The sparse representation decomposed on an over-complete dictionary is a newly-developed content learning-based target detection algorithm strategy [1214]. In the over-complete dictionary, there are large number of atoms representing target and even background [15]. Gaussian [16,17] and Gabor [18] are the representative functions used to construct structural over-complete dictionaries offline. It is difficult for these structural over-complete dictionaries to suit the target and background with non-structure shape, so their representation coefficient vectors would be not sparse enough to distinguish targets from background clutter [19]. The adaptive morphological component over-complete dictionary is constructed according to the image content, and it could enhance the sparsity of the representation coefficient vector. However, the atoms representing target and background are mixed together, and the sparsity of the representation coefficient vector is usually too lower to detect target signals [20], therefore, it is necessary to discriminate the atoms representing targets from the ones describing background clutter. The existing techniques to discriminate atoms usually choose background clutter to train a background over-complete dictionary, and manually select target signals to build a target over-complete dictionary. The discriminative over-complete dictionary trained manually could greatly improve the sparsity of the representation coefficient vector and also improve the performance of dim target detection. Nevertheless, its serious limitation is that the atoms couldn't adapt to moving targets and changing backgrounds effectively, so it is necessary to distinguish the atoms automatically for the discriminative over-complete dictionary in order to further enhance the capability of dim target detection.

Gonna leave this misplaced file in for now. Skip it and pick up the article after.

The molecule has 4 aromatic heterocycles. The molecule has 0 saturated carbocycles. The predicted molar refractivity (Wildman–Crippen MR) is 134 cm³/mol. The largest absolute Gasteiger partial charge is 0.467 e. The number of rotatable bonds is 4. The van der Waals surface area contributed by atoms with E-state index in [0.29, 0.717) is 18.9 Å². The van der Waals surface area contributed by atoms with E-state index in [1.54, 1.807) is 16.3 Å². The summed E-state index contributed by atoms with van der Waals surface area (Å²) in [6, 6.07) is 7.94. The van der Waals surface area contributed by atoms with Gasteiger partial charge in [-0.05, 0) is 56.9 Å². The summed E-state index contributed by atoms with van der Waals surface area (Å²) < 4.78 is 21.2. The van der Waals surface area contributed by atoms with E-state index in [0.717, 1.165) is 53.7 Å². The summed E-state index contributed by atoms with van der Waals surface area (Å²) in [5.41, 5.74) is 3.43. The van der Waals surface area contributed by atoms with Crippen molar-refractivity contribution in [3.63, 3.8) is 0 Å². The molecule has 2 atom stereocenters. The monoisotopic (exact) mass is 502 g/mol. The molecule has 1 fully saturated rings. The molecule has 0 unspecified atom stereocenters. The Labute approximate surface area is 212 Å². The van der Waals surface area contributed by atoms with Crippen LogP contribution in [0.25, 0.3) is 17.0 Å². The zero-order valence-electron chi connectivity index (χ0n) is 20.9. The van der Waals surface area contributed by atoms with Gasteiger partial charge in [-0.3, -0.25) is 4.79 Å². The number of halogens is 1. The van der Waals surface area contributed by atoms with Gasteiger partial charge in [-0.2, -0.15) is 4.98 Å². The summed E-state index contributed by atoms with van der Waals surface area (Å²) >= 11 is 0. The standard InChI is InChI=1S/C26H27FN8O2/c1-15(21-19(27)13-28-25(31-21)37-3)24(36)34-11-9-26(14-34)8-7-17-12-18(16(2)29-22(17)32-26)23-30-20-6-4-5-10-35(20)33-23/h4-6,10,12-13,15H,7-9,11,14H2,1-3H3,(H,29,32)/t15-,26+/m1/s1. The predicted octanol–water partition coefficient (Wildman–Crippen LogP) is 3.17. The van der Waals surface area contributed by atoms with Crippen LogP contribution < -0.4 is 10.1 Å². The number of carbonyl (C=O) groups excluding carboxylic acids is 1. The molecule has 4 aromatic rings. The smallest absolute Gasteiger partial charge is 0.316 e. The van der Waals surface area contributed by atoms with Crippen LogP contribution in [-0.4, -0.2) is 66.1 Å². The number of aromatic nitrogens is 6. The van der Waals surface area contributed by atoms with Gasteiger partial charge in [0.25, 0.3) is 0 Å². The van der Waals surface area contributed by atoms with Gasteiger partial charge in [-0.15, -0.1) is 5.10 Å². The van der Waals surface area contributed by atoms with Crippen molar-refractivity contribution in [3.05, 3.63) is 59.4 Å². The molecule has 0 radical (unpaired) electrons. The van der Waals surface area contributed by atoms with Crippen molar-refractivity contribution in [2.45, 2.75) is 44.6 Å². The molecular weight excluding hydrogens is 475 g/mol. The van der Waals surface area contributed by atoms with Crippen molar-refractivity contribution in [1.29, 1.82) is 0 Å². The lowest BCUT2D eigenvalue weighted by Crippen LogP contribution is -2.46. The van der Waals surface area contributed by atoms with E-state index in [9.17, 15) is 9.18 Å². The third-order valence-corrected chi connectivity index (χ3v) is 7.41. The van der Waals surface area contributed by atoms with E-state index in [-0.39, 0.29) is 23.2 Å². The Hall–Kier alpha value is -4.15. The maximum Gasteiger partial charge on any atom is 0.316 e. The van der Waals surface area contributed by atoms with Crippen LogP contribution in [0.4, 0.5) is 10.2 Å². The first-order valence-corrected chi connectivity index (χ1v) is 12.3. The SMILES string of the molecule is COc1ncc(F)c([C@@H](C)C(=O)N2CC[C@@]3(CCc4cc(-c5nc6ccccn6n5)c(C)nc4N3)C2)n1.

An infrared dim target detection approach based on sparse representation over discriminative over-complete dictionary learned online is proposed in this paper. An adaptive morphological over-complete dictionary is built according to infrared image content by a K-singular value decomposition (K-SVD) algorithm [21], and then a target over-complete dictionary is discriminated automatically from a background over-complete dictionary by the criteria that the atoms representing dim target signals could be decomposed more sparsely over a Gaussian over-complete dictionary than the one in a background over-complete dictionary. The remainder of the paper is organized as follows: the adaptive over-complete dictionary is trained in Section 2. It is further divided into target over-complete dictionary and background over-complete dictionary in Section 3. The sparsity-driven dim target detection approach is presented in Section 4. Some experiments are included in Section 5 to evaluate the performance of the discriminative over-complete dictionary and Gaussian over-complete dictionary, and the results show that the target detection performance achievable by the proposed approach is significantly enhanced. Conclusions are drawn in Section 6.